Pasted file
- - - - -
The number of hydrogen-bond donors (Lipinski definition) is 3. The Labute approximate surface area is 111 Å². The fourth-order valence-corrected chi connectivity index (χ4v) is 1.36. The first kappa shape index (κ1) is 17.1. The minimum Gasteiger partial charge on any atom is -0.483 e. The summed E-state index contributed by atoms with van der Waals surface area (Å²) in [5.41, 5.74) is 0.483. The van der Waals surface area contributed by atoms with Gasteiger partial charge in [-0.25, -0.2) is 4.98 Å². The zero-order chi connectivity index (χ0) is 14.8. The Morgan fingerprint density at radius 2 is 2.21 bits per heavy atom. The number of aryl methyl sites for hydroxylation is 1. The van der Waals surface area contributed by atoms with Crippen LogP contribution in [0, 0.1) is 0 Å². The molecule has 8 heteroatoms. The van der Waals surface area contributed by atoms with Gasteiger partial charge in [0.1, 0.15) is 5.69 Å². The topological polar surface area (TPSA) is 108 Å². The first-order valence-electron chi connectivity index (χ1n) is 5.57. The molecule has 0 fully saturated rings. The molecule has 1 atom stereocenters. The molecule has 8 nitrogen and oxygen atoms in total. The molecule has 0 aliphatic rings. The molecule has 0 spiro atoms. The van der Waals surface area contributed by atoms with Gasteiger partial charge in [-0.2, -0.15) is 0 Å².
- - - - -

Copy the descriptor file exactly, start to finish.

The number of hydrogen-bond donors (Lipinski definition) is 3. The Labute approximate surface area is 111 Å². The fourth-order valence-corrected chi connectivity index (χ4v) is 1.36. The first kappa shape index (κ1) is 17.1. The minimum Gasteiger partial charge on any atom is -0.483 e. The summed E-state index contributed by atoms with van der Waals surface area (Å²) in [5.41, 5.74) is 0.483. The van der Waals surface area contributed by atoms with Gasteiger partial charge in [-0.25, -0.2) is 4.98 Å². The zero-order chi connectivity index (χ0) is 14.8. The Morgan fingerprint density at radius 2 is 2.21 bits per heavy atom. The number of aryl methyl sites for hydroxylation is 1. The van der Waals surface area contributed by atoms with Crippen LogP contribution in [0, 0.1) is 0 Å². The molecule has 8 heteroatoms. The van der Waals surface area contributed by atoms with Gasteiger partial charge in [0.1, 0.15) is 5.69 Å². The topological polar surface area (TPSA) is 108 Å². The first-order valence-electron chi connectivity index (χ1n) is 5.57. The molecule has 0 fully saturated rings. The molecule has 1 atom stereocenters. The molecule has 8 nitrogen and oxygen atoms in total. The molecule has 0 aliphatic rings. The molecule has 0 spiro atoms. The van der Waals surface area contributed by atoms with Gasteiger partial charge in [-0.2, -0.15) is 0 Å².